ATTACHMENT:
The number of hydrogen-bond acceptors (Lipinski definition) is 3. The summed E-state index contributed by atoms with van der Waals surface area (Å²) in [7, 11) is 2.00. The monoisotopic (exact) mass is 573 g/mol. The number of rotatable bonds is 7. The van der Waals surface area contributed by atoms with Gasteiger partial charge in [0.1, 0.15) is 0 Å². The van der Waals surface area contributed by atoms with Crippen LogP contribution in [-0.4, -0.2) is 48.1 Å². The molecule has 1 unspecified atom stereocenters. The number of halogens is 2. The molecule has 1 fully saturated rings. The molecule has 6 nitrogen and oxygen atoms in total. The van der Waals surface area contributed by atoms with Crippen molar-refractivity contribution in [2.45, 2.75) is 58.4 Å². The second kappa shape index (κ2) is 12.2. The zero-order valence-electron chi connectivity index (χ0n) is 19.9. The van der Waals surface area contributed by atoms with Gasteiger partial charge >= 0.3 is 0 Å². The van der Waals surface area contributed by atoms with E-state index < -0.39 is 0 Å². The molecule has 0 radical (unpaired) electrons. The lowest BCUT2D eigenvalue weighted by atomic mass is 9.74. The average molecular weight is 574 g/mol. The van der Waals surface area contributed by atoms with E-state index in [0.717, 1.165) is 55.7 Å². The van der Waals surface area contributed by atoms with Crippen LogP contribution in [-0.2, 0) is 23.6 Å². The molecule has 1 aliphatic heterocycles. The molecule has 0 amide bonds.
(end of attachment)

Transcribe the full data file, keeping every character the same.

The number of hydrogen-bond acceptors (Lipinski definition) is 3. The summed E-state index contributed by atoms with van der Waals surface area (Å²) in [7, 11) is 2.00. The monoisotopic (exact) mass is 573 g/mol. The number of rotatable bonds is 7. The van der Waals surface area contributed by atoms with Gasteiger partial charge in [0.1, 0.15) is 0 Å². The van der Waals surface area contributed by atoms with Crippen LogP contribution in [-0.4, -0.2) is 48.1 Å². The molecule has 1 unspecified atom stereocenters. The number of halogens is 2. The molecule has 1 fully saturated rings. The molecule has 6 nitrogen and oxygen atoms in total. The van der Waals surface area contributed by atoms with Crippen molar-refractivity contribution in [2.45, 2.75) is 58.4 Å². The second kappa shape index (κ2) is 12.2. The zero-order valence-electron chi connectivity index (χ0n) is 19.9. The van der Waals surface area contributed by atoms with Gasteiger partial charge >= 0.3 is 0 Å². The van der Waals surface area contributed by atoms with E-state index < -0.39 is 0 Å². The molecule has 0 radical (unpaired) electrons. The lowest BCUT2D eigenvalue weighted by atomic mass is 9.74. The average molecular weight is 574 g/mol. The van der Waals surface area contributed by atoms with E-state index in [0.717, 1.165) is 55.7 Å². The van der Waals surface area contributed by atoms with Crippen LogP contribution in [-0.2, 0) is 23.6 Å². The molecule has 1 aliphatic heterocycles. The molecule has 0 amide bonds.